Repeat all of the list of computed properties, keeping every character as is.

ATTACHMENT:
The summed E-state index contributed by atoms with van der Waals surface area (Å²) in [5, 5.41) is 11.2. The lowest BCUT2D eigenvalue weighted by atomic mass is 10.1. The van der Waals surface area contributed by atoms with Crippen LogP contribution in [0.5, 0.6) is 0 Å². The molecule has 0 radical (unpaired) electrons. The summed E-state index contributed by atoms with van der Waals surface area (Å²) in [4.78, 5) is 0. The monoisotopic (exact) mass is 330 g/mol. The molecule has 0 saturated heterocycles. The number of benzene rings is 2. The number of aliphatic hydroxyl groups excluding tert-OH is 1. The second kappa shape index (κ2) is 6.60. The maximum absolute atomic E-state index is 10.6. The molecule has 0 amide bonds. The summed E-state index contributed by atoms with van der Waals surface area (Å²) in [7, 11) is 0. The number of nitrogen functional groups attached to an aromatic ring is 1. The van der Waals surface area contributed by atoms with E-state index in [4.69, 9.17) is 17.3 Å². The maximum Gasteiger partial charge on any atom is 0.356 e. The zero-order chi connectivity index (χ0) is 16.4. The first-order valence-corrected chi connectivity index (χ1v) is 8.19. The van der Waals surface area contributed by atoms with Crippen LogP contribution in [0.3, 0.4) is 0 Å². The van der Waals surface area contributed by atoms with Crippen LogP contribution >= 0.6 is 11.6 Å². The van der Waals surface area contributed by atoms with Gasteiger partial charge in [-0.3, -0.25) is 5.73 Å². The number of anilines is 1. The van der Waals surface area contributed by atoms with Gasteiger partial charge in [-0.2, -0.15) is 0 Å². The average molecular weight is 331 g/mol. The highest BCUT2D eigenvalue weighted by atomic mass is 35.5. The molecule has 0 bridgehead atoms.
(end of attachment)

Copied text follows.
The summed E-state index contributed by atoms with van der Waals surface area (Å²) in [5, 5.41) is 11.2. The lowest BCUT2D eigenvalue weighted by atomic mass is 10.1. The van der Waals surface area contributed by atoms with Crippen LogP contribution in [0.5, 0.6) is 0 Å². The molecule has 0 radical (unpaired) electrons. The summed E-state index contributed by atoms with van der Waals surface area (Å²) in [4.78, 5) is 0. The monoisotopic (exact) mass is 330 g/mol. The molecule has 0 saturated heterocycles. The number of benzene rings is 2. The number of aliphatic hydroxyl groups excluding tert-OH is 1. The second kappa shape index (κ2) is 6.60. The maximum absolute atomic E-state index is 10.6. The molecule has 0 amide bonds. The summed E-state index contributed by atoms with van der Waals surface area (Å²) in [7, 11) is 0. The number of nitrogen functional groups attached to an aromatic ring is 1. The van der Waals surface area contributed by atoms with E-state index in [4.69, 9.17) is 17.3 Å². The maximum Gasteiger partial charge on any atom is 0.356 e. The zero-order chi connectivity index (χ0) is 16.4. The first-order valence-corrected chi connectivity index (χ1v) is 8.19. The van der Waals surface area contributed by atoms with Crippen LogP contribution in [0.3, 0.4) is 0 Å². The van der Waals surface area contributed by atoms with Crippen LogP contribution >= 0.6 is 11.6 Å². The van der Waals surface area contributed by atoms with Gasteiger partial charge in [-0.3, -0.25) is 5.73 Å². The number of anilines is 1. The van der Waals surface area contributed by atoms with Gasteiger partial charge in [-0.2, -0.15) is 0 Å². The average molecular weight is 331 g/mol. The highest BCUT2D eigenvalue weighted by atomic mass is 35.5. The molecule has 0 bridgehead atoms.